Preferably, housing 12 is constructed of a non-toxic synthetic resin material and is molded in one piece, as by injection molding a thermoplastic synthetic resin. First end 14 of housing 12 is provided with a flat, essentially planar wall portion 60 which includes a straight line wall portion 62 of reduced wall thickness, best seen in FIG. 5, which serves as hinge 24. The placement and configuration of hinge 24 enables the wall members 18 and 20 to be moved between the open and closed positions about a transverse hinge axis 64 (see FIGS. 2 and 3) coextensive with hinge 24 and located between the wall members 18 and 20.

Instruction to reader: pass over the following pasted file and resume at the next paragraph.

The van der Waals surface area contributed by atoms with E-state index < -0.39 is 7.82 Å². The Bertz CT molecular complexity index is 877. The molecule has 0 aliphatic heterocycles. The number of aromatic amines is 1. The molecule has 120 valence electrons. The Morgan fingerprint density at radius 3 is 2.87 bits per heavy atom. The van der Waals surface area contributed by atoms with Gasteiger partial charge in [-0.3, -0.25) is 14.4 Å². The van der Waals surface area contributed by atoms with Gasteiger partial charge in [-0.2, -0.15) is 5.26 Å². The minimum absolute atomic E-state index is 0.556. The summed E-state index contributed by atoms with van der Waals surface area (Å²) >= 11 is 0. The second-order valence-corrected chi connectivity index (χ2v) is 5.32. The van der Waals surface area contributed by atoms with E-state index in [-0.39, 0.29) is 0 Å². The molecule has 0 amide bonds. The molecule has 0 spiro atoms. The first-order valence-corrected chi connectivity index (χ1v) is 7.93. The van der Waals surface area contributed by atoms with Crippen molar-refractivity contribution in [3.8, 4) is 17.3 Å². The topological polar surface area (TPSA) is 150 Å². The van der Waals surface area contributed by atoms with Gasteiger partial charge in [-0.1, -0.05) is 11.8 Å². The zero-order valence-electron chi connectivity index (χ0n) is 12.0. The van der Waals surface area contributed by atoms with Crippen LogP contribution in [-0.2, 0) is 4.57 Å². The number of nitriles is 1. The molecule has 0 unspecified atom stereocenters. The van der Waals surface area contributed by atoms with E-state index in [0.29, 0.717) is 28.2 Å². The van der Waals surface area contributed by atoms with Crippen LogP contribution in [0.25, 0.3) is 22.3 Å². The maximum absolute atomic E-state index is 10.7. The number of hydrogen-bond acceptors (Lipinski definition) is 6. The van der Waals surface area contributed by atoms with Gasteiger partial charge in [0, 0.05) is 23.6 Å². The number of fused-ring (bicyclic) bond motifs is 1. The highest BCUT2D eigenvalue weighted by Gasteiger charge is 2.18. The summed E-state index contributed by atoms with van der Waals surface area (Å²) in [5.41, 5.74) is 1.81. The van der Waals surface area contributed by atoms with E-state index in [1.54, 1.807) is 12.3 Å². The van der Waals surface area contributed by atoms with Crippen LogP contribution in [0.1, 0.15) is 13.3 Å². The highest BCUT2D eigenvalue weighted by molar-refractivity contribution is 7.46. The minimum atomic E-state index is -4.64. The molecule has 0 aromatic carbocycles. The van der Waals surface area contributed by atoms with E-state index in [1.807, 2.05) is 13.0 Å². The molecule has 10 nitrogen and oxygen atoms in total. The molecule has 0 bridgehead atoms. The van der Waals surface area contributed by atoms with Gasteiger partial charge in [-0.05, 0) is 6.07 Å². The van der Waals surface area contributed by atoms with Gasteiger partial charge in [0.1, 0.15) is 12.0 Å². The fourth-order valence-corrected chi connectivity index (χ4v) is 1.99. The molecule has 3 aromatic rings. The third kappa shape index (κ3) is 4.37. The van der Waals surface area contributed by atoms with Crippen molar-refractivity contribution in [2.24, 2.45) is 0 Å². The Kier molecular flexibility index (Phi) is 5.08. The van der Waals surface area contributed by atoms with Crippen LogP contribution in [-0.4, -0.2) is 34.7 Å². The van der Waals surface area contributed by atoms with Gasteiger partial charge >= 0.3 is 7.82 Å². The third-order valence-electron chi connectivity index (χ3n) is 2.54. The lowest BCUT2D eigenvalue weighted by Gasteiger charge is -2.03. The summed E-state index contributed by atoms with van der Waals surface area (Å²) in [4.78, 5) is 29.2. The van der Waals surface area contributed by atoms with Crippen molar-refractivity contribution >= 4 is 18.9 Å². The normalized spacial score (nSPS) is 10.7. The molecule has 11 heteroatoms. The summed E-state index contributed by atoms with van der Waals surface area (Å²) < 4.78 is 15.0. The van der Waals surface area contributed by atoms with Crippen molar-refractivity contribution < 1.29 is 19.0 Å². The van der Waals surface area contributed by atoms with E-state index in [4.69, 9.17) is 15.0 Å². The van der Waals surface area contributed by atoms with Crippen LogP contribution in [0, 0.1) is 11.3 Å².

In order to maintain an adequate seal between the wall members 18 and 20 when the wall members are in the closed position, the peripheral edges 68 and 70 of the respective wall members 18 and 20 are provided with sealing means. Thus, wall member 18 has integral sealing elements in the form of sealing members 72 projecting slightly inwardly, as seen in FIG. 6, along peripheral edge 68 and providing dust-sealing surfaces 74. Wall member 20 has integral sealing elements in the form of sealing portions 76 which provide dust-sealing surfaces 78 complementary with dust-sealing surfaces 74 such that engagement of the complementary dust-sealing surfaces 74 and 78 will establish an adequate seal against dust, dirt, lint and other contaminants. It is noted that the relative arrangement of the wall members 18 and 20 and hinge 24 assures that movement of the wall members 18 and 20 into the closed position is accomplished with ease and effects simultaneous proper engagement of the dust-sealing surfaces 74 and 78.